Hospitals with higher consumer ratings are more likely to comply with imaging price transparency initiatives, according to new research published in the Journal of the American College of Radiology.
It’s been more than a year since the Centers for Medicare & Medicaid Services started requiring providers to publicly post prices for 300 “shoppable” services. As of last fall, 49.5% of hospitals were compliant with the mandate, Neiman Health Policy Institute experts detailed Feb. 18.
Those with better patient-recommendation star ratings (as measured by HCAHPS) had higher compliance rates (odds ratio of 1.7) with the federal mandate. Researchers also unearthed wide variation in charges and cash prices for lumbar spine MRI, with as high as 50-fold differences from one hospital to the next.
“Our data suggest that eight months after the CMS price transparency mandate, only half of hospitals offering lumbar spine MRI were compliant,” Gelareh Sadigh, MD, with the Department of Radiology and Imaging Sciences at Atlanta-based Emory University, and colleagues wrote. “Since CMS recently increased its $300 daily monetary penalty for noncompliance to $5,500, future studies are necessary to assess whether this higher amount of penalty will facilitate higher hospital compliance,” they added later.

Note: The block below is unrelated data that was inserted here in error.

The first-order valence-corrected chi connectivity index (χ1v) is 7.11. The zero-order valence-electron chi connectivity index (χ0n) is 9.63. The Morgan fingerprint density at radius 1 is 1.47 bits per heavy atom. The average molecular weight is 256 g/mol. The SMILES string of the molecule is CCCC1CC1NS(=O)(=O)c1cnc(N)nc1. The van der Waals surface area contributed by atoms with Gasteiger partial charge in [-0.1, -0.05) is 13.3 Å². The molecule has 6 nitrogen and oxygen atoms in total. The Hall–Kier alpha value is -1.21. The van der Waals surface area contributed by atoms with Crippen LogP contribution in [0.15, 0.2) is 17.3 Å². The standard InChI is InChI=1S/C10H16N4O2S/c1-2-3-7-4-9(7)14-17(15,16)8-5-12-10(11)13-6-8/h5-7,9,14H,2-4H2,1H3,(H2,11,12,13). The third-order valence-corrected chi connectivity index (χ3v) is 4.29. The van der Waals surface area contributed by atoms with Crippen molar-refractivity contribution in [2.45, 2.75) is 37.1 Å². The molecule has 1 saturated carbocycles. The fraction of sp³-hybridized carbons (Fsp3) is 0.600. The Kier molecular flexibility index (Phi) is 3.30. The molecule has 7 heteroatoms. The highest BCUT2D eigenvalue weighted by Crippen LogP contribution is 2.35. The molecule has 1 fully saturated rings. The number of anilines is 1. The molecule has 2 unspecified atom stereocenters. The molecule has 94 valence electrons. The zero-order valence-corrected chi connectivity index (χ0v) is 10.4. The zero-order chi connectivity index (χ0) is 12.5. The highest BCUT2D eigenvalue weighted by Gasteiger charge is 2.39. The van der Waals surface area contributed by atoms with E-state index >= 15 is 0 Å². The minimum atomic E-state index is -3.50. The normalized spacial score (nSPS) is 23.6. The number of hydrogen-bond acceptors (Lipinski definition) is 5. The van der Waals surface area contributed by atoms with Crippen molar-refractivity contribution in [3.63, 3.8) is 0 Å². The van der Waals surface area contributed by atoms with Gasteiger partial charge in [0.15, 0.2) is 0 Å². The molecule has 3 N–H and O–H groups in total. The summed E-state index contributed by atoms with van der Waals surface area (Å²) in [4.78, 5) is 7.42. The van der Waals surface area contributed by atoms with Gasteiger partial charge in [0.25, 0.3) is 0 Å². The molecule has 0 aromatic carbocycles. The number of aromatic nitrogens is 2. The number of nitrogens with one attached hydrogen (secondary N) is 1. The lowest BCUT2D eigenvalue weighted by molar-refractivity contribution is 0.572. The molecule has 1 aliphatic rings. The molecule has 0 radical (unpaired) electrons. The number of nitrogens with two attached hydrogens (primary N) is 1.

For their study, Sadigh et al. manually searched the websites of all hospitals listed in the Medicare Hospital Compare Quality of Care database. They pinpointed those with publicly available OP-8 scores—a CMS imaging quality metric denoting the annual percentage of patients receiving lumbar spine MRI for back pain in an outpatient setting. Researchers determined compliance with the price transparency rule by assessing the online availability of a chargemaster, consumer friendly list of 300 shoppable services/price estimator tool, and listed cash price for lumbar spine MRI.
Altogether, 523 hospitals met the study’s criteria. Those with Hospital Consumer Assessment of Healthcare Providers and Systems (HCAHPS) ratings of 4 or 5 were 70% more likely to be compliant with the price transparency mandate. Meanwhile, institutions with higher Google star ratings had higher cash prices for imaging, the authors found.
“Our results suggest that hospitals that are focused on the patient experience are more likely to comply with price transparency, a patient-centered initiative,” first author Richard Lin said in a statement.